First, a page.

When the cat's away

When the cat's away

Q: We've been through two managers in the past two years, and our team morale is beginning to fizzle out. The practice owner is always out on farm calls, and several associates arrive late and leave early. Some of the other team members are following their bad habits. How can we stay focused when there's no leadership?
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Jan 01, 2013
By dvm360.com staff

Q We've been through two managers in the past two years, and our team morale is beginning to fizzle out. The practice owner is always out on farm calls, and several associates arrive late and leave early. Some of the other team members are following their bad habits. How can we stay focused when there's no leadership?


Pam Weakley
First, approach the practice owner with the problem, says Firstline board member Pam Weakley, a practice manager at Dickman Road Veterinary Clinic in Battle Creek, Mich. When you voice your concerns, focus on the interests of clients and patients. If you present the problem from the practice owner's point of view, you'll be more likely to be perceived as a professional, not a tattletale.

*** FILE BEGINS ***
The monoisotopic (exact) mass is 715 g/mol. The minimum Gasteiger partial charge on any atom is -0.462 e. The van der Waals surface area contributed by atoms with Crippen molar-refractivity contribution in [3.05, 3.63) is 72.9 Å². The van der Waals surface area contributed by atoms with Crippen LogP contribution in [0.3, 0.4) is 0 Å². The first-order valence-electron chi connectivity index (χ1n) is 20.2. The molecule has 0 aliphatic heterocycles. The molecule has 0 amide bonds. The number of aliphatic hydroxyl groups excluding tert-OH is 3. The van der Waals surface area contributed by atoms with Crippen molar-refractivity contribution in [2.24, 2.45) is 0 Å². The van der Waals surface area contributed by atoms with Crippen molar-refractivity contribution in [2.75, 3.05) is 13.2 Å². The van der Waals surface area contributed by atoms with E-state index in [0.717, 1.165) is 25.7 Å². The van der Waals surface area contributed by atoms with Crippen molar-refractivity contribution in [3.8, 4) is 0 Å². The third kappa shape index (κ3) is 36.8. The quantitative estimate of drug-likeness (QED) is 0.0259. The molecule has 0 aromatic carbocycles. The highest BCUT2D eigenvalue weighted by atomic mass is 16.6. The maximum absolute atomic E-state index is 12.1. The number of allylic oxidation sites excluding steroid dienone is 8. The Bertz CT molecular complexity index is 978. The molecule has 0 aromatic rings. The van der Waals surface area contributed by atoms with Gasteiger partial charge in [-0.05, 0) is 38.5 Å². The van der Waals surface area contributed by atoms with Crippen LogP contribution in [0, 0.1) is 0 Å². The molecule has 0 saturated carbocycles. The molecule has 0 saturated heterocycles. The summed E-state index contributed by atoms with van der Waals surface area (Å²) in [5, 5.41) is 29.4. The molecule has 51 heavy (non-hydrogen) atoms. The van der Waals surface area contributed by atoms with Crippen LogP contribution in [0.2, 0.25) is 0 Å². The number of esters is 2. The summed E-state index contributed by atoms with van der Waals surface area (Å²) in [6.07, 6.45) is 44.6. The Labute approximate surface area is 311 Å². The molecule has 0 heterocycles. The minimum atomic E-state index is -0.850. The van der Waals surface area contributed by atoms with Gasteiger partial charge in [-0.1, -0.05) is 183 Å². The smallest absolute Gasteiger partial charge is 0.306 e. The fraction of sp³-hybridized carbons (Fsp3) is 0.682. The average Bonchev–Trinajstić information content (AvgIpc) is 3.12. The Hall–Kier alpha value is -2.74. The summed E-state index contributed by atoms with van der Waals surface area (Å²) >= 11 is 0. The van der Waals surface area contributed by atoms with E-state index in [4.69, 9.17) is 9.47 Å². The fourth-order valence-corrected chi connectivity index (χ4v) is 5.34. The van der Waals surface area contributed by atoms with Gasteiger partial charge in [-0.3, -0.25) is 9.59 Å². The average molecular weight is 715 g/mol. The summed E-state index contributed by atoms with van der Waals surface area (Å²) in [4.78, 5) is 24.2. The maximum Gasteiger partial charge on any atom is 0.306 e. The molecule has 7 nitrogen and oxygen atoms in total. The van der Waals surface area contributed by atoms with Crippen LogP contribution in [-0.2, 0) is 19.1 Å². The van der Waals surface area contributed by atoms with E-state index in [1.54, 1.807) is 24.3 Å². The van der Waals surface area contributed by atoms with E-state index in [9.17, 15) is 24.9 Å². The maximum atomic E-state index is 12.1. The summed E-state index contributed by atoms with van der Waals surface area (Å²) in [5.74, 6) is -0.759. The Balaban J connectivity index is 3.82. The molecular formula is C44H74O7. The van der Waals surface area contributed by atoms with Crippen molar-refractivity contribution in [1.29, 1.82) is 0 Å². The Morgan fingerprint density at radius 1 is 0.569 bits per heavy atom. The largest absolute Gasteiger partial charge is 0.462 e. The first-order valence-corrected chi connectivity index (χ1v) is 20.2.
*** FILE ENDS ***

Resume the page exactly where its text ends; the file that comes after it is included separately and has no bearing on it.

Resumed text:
Next, she says, your practice owner needs to take the reins—or ask someone on your team to step up and be an office manager. "The owner should empower this person to make decisions in the owner's absence," she says.




Once the owner empowers a manager, Weakley says the manager should ask for regular meetings with the practice owner to discuss issues that arise. This keeps the owner in the loop about team issues. It's also helpful if the owner gives the manager the authority to reprimand if it's needed. And instituting a time clock for team members and using a production-based compensation for associates' pay may eliminate some of the time stealing.

"We have an employee handbook, which includes rules of conduct that everyone is expected to follow," Weakley says. As you create rules of conduct, you'll also need to outline the varying degrees of punishments, from spoken to written warnings, time off without pay, and termination.

"If your practice isn't ready to make all of these changes, start with one or two to begin to give your practice some structure," Weakley says. "Sometimes it's hard to stand up to office politics. I've found as the manager, I can't have friends at work. You can't be both a supervisor and a friend at the same time."

If the owner isn't ready to delegate these duties, he or she may choose to send one of the associates out on calls, Weakley says. That way, the owner would be in the building to see what's happening.

Finally, she says, team members should strive to keep their focus on the practice's patients and clients and do their best job to serve them.